The Phillies had a surfeit of expendable players that were perfect for other teams, but the club stood pat as the July 31 non-waiver trade deadline passed. GM Ruben Amaro said other GM’s were overvaluing prospects, and that his demands for his own players were reasonable.
With the August 31 waiver deadline just a week away, Amaro is still shocked he hasn’t been able to arrive at a deal, particularly for closer Jonathan Papelbon. Papelbon has been among the game’s best closers this season, sporting a 1.49 ERA with 31 saves, but he is owed $13 million 2015 and is likely to have his $13 million option for 2016 vest as well. That’s why Papelbon passed through waivers. Well, that and his still-declining velocity and a strikeout rate near a career-low. And also, he’s 33 years old. And also, Papelbon has said he only wants to close if he is moved anywhere else. And also, he said he wants to play for a winner.
Via Ken Rosenthal of FOX Sports, Amaro also defended the closer’s abrasive personality and blunt comments, saying, “He gets ticked because we’re not winning. I don’t blame him.”
Looks like the Phillies might be stuck with Papelbon for a while, but they’ll try to find a taker in the off-season. Amaro has said he’s willing to include cash in a trade to move Papelbon elsewhere.
The Astros remain in contact with the Athletics on starting pitcher Sonny Gray, Ken Rosenthal of FOX Sports reports. The Astros have added Charlie Morton this offseason, but the club has been trying to add a big-name starting pitcher to put at the top of the rotation behind Dallas Keuchel.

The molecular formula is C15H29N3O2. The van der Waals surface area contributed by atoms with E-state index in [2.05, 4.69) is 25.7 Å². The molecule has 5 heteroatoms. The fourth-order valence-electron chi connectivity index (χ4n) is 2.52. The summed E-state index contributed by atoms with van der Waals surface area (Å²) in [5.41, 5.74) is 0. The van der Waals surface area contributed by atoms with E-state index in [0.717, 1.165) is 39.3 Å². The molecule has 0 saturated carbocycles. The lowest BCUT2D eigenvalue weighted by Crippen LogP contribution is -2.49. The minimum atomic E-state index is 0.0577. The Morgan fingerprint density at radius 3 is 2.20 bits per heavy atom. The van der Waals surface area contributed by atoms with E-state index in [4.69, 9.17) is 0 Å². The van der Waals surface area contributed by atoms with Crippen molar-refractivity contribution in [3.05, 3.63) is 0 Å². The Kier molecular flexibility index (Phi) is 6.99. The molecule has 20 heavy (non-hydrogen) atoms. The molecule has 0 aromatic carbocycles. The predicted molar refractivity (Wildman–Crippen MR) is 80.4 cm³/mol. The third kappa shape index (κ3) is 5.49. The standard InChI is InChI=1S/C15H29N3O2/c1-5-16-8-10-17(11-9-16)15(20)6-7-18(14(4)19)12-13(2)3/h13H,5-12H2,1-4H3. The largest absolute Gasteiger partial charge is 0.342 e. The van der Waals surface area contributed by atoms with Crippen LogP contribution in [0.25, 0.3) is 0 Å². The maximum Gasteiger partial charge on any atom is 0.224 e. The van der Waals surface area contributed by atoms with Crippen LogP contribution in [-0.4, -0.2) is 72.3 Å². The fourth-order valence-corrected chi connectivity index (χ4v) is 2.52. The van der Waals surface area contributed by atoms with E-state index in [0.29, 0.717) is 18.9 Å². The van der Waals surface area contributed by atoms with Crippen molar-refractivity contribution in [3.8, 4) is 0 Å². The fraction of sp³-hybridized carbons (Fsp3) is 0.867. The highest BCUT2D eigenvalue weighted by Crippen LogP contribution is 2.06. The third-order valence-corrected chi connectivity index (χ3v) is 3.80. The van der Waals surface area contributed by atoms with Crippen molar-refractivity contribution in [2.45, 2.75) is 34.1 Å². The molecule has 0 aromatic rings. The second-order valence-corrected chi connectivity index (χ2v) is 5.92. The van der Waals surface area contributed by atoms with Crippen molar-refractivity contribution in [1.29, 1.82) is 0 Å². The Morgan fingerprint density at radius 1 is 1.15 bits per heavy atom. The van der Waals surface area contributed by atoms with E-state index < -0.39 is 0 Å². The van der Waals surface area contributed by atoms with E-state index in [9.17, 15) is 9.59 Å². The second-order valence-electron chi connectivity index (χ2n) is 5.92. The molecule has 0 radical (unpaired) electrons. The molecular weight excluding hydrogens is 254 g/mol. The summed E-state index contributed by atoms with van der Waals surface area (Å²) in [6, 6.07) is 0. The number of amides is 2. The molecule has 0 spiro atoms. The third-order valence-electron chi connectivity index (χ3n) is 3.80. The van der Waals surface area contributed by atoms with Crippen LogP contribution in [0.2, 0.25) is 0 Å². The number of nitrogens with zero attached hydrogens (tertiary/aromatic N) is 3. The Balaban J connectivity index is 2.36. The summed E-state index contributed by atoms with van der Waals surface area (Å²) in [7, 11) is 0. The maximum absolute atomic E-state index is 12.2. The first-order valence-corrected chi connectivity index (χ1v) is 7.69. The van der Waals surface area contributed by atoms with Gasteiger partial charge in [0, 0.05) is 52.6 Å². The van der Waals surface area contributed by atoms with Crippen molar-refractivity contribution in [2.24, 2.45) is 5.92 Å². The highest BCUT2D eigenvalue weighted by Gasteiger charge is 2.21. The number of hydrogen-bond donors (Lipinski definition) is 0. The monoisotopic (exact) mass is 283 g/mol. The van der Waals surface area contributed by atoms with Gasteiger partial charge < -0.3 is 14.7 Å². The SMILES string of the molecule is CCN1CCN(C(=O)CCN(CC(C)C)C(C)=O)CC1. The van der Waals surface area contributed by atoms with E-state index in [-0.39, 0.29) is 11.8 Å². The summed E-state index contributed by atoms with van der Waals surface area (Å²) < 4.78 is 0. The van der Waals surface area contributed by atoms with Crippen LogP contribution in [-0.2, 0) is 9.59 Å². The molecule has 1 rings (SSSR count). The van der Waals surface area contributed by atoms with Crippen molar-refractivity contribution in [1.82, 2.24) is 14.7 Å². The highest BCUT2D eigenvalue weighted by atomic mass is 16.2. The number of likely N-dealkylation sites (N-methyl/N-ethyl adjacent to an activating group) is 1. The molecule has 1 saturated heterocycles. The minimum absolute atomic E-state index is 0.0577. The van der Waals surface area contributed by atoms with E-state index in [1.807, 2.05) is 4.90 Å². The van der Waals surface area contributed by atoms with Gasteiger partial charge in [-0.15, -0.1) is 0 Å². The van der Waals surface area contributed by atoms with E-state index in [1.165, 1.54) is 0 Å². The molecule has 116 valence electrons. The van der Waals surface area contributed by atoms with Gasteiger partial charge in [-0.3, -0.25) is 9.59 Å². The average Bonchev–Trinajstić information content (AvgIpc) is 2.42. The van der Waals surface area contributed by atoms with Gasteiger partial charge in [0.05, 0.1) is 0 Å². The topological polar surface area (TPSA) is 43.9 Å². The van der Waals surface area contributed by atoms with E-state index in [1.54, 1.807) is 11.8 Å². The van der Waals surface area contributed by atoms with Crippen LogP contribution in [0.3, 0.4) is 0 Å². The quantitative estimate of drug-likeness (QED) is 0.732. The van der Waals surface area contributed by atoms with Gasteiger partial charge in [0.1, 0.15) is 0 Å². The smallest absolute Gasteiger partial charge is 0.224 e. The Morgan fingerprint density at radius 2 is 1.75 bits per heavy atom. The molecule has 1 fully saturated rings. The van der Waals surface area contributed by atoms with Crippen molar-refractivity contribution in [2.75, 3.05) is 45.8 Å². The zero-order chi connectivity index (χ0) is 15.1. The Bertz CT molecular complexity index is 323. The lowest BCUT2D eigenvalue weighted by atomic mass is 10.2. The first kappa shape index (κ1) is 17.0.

Gray, 27, was limited to 22 starts in the 2016 season due to a forearm issue. His stats left a lot to be desired, as he finished with a 5-11 record, a 5.69 ERA, and a 94/42 K/BB ratio over 117 innings. Considering how Gray pitched in the previous three years, he’s a good bet to bounce back.
Gray is under team control through 2019, which is a big draw for the Astros. Needless to say, the Athletics would want a haul in terms of prospects. Gray will earn $3.575 million in 2017, having avoided arbitration in his first year of eligibility.
As we noted last week, The Chicago Cubs took the unusual step of not waiting until the summer after winning the World Series to make their customary White House visit to meet the president. They did it today, seeing President Obama a few short days before he leaves office.
Despite the fact that Obama is a White Sox fan, he met the Cubs with diplomacy and grace. It’s almost as if he’s been in that business for the past eight years. In return, he was given some gifts by the Cubs: Theo Epstein presented Obama with a No. 44 Cubs jersey, a tile from the center field scoreboard at Wrigley Field, and a lifetime pass to Wrigley as well.
Obama is staying in D.C. after he leaves office this week, hanging around so his daughter can finish high school in the same place she started. Even so, he’s likely going to be back to Chicago a good bit over the rest of his life, so he’ll likely be able to put the free pass to work. Assuming it comes with, like, six companion passes for his Secret Service detail.